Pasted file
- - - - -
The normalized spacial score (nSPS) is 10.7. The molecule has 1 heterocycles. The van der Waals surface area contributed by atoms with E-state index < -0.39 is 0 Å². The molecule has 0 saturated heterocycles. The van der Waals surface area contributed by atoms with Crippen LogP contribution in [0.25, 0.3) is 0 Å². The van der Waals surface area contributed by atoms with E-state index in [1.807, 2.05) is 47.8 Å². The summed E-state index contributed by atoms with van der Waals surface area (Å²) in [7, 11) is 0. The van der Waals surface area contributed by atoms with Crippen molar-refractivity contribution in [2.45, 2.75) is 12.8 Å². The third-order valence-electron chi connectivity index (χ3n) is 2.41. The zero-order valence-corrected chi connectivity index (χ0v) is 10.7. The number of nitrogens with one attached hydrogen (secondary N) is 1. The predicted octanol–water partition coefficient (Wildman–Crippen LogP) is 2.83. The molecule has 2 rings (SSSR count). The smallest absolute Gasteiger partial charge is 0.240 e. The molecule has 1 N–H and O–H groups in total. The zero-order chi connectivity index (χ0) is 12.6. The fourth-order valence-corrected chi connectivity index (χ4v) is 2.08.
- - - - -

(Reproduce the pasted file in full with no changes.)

The normalized spacial score (nSPS) is 10.7. The molecule has 1 heterocycles. The van der Waals surface area contributed by atoms with E-state index < -0.39 is 0 Å². The molecule has 0 saturated heterocycles. The van der Waals surface area contributed by atoms with Crippen LogP contribution in [0.25, 0.3) is 0 Å². The van der Waals surface area contributed by atoms with E-state index in [1.807, 2.05) is 47.8 Å². The summed E-state index contributed by atoms with van der Waals surface area (Å²) in [7, 11) is 0. The van der Waals surface area contributed by atoms with Crippen molar-refractivity contribution in [2.45, 2.75) is 12.8 Å². The third-order valence-electron chi connectivity index (χ3n) is 2.41. The zero-order valence-corrected chi connectivity index (χ0v) is 10.7. The number of nitrogens with one attached hydrogen (secondary N) is 1. The predicted octanol–water partition coefficient (Wildman–Crippen LogP) is 2.83. The molecule has 2 rings (SSSR count). The smallest absolute Gasteiger partial charge is 0.240 e. The molecule has 1 N–H and O–H groups in total. The zero-order chi connectivity index (χ0) is 12.6. The fourth-order valence-corrected chi connectivity index (χ4v) is 2.08.